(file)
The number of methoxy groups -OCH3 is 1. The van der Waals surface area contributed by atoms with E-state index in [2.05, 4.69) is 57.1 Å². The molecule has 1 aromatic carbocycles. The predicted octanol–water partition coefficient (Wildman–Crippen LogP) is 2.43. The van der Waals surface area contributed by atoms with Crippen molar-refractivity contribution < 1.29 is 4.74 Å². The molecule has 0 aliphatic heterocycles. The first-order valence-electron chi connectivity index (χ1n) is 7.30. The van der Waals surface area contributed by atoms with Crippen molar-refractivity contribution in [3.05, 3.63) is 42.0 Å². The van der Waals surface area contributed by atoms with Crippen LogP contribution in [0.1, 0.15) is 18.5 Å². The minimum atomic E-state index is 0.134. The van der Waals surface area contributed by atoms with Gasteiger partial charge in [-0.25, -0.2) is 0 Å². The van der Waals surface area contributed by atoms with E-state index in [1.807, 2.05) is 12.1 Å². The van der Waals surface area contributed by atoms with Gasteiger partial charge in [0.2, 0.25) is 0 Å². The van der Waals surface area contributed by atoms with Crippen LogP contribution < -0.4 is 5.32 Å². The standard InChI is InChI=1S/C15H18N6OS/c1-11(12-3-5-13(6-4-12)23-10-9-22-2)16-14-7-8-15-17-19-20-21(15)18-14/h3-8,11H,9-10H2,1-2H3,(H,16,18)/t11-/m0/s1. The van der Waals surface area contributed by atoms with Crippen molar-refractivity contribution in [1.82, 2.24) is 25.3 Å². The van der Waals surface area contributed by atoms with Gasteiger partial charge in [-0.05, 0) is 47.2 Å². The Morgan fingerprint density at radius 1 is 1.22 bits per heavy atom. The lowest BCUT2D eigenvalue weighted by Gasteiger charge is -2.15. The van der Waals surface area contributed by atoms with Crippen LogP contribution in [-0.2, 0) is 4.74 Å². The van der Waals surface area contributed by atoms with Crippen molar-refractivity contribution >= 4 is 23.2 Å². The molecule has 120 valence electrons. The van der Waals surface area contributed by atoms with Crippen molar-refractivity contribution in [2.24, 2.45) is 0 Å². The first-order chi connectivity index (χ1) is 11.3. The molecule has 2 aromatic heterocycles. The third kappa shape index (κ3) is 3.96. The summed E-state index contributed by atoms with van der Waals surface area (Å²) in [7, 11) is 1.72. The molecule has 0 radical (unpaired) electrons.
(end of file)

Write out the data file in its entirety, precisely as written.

The number of methoxy groups -OCH3 is 1. The van der Waals surface area contributed by atoms with E-state index in [2.05, 4.69) is 57.1 Å². The molecule has 1 aromatic carbocycles. The predicted octanol–water partition coefficient (Wildman–Crippen LogP) is 2.43. The van der Waals surface area contributed by atoms with Crippen molar-refractivity contribution < 1.29 is 4.74 Å². The molecule has 0 aliphatic heterocycles. The first-order valence-electron chi connectivity index (χ1n) is 7.30. The van der Waals surface area contributed by atoms with Crippen molar-refractivity contribution in [3.05, 3.63) is 42.0 Å². The van der Waals surface area contributed by atoms with Crippen LogP contribution in [0.1, 0.15) is 18.5 Å². The minimum atomic E-state index is 0.134. The van der Waals surface area contributed by atoms with Gasteiger partial charge in [-0.25, -0.2) is 0 Å². The van der Waals surface area contributed by atoms with E-state index in [1.807, 2.05) is 12.1 Å². The van der Waals surface area contributed by atoms with Gasteiger partial charge in [0.2, 0.25) is 0 Å². The van der Waals surface area contributed by atoms with Crippen LogP contribution < -0.4 is 5.32 Å². The standard InChI is InChI=1S/C15H18N6OS/c1-11(12-3-5-13(6-4-12)23-10-9-22-2)16-14-7-8-15-17-19-20-21(15)18-14/h3-8,11H,9-10H2,1-2H3,(H,16,18)/t11-/m0/s1. The van der Waals surface area contributed by atoms with Crippen molar-refractivity contribution in [1.82, 2.24) is 25.3 Å². The van der Waals surface area contributed by atoms with Gasteiger partial charge in [-0.05, 0) is 47.2 Å². The Morgan fingerprint density at radius 1 is 1.22 bits per heavy atom. The lowest BCUT2D eigenvalue weighted by Gasteiger charge is -2.15. The van der Waals surface area contributed by atoms with Crippen LogP contribution in [-0.2, 0) is 4.74 Å². The van der Waals surface area contributed by atoms with Crippen molar-refractivity contribution >= 4 is 23.2 Å². The molecule has 120 valence electrons. The van der Waals surface area contributed by atoms with Crippen molar-refractivity contribution in [2.24, 2.45) is 0 Å². The first-order chi connectivity index (χ1) is 11.3. The molecule has 2 aromatic heterocycles. The third kappa shape index (κ3) is 3.96. The summed E-state index contributed by atoms with van der Waals surface area (Å²) in [7, 11) is 1.72. The molecule has 0 radical (unpaired) electrons.